Kissing: Can it reboot the soul?
Think of things that disappear . . .
writes poet Naomi Shibab Nye
Things evanescent as infancy, childhood, youth,
a glass of wine,
Think of beings, or moments, that blend in so well we seldom notice them.
You might miss a person, or a pet, whose company you’ve cherished. Perhaps they’re gone now, or changed in some essential way.
You might miss what once defined normal days. Time and circumstance have dumped your files, deleted your template. (Feels that way at our place.)
Biologically alive, like the Greek word, Bios, we’re living, breathing, functioning, coping. Even laughing.
But fully alive?
Centuries ago, William Blake, another poet wrote:
He who binds to himself a joy
Does the winged life destroy
He who kisses the joy as it flies
Lives in eternity’s sunrise
What is “kissing the joy as it flies” if not delighting in the mundane?
“‘Delight‘ is a word that might scare people,” a friend of mine once wrote. “If I heard it in a disengaged conversation in a crowded room, it would probably snap my head around.”
After reading my last post, he (gently) re-sent me his essay. (A friend notices when we lose touch with “kissing the joy as it flies.”)
My friend spoke about “the person who has made a conscious decision to not only find more joy in her own life, but to make her zest available to others, while not jamming it down their throats.”
Recognition flared in me, charged as air after a lightning strike. Point (gratefully) taken.
Into our humdrum, getting-it-done, daily mindsets a small recognition arrives, freighted with meaning. We feel lucky, even rich, having brushed up against Beauty.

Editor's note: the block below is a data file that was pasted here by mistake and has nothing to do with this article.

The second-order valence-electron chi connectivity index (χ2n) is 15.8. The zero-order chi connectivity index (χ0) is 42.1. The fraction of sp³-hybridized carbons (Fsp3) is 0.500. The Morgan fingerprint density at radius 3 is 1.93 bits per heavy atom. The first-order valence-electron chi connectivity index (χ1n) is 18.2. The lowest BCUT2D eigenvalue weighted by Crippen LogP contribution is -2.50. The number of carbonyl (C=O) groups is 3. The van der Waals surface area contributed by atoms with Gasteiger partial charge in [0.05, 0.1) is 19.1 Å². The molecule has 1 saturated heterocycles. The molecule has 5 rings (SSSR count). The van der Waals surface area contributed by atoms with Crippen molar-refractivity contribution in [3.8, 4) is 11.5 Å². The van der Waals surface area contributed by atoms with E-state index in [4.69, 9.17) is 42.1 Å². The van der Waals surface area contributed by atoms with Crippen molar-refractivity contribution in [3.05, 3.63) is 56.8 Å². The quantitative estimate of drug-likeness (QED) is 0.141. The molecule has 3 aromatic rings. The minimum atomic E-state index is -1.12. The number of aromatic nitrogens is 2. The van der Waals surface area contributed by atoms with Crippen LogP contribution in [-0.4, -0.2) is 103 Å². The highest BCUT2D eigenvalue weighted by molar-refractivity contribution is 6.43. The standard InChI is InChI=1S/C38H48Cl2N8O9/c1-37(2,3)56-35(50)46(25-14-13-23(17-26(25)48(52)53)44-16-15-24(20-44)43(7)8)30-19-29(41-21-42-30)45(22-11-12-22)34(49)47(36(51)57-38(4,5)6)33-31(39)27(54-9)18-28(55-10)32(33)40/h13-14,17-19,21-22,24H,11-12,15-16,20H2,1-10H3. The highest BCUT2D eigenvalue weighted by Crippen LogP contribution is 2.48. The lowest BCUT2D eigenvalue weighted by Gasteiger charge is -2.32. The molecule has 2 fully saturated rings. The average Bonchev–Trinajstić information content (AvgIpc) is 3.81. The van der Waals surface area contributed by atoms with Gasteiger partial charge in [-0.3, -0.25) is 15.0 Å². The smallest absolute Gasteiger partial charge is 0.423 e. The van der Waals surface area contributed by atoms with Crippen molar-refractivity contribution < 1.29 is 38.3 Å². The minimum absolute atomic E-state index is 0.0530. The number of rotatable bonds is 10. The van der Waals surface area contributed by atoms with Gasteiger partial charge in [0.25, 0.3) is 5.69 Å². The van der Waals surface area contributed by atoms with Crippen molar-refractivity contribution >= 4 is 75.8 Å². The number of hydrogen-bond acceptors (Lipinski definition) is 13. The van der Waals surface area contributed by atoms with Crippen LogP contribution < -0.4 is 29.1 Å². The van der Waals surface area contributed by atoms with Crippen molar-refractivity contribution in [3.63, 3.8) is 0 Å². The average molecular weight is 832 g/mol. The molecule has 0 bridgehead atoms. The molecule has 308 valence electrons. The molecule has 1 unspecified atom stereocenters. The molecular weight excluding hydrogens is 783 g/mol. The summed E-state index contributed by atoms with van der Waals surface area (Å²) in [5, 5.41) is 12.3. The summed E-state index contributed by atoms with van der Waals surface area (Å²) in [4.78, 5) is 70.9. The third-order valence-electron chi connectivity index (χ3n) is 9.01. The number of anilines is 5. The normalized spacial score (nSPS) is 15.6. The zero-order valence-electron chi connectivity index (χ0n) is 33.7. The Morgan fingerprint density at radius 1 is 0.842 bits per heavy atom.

Pause, exhale, savor each tiny, once-in-a-blue-moon event.
Zoe, the Greeks call this: vital, abundant, eternal aliveness.
(Poet Nye again:)
Think of what you love best,
what brings tears into your eyes.
Something that said adios to you
before you knew what it meant
or how long it was for.
Last weekend a soap bubble at our grandson’s birthday party kissed my imagination awake: another invitation to Zoe.
. . . Lessons following lessons,
like silence following sound.*
The kissing theme re-appeared when I recently read a poem for Seattle NPR: “Maple Grove” describes a kiss (Read, or listen, here, or below.) A year ago, the poem languished in my Compost File. Time plus distance revealed the gap; then, something to fill it.
Poet Nye seconds this observation:
“I have always loved the gaps, the spaces between things, as much as the things. I love staring, pondering, mulling, puttering. I love the times when someone or something is late—there’s that rich possibility of noticing more, in the meantime . . .
“Poetry calls us to pause. There is so much we overlook, while the abundance around us continues to shimmer, on its own.”
Absorb today’s abundance, I tell myself—before it disappears.
What joy is flying past you this week? Might it want to grow into something more?
*”Adios,” by Naomi Shibab Nye
“Eternity,” by William Blake
“Maple Grove,” by Laurie Klein0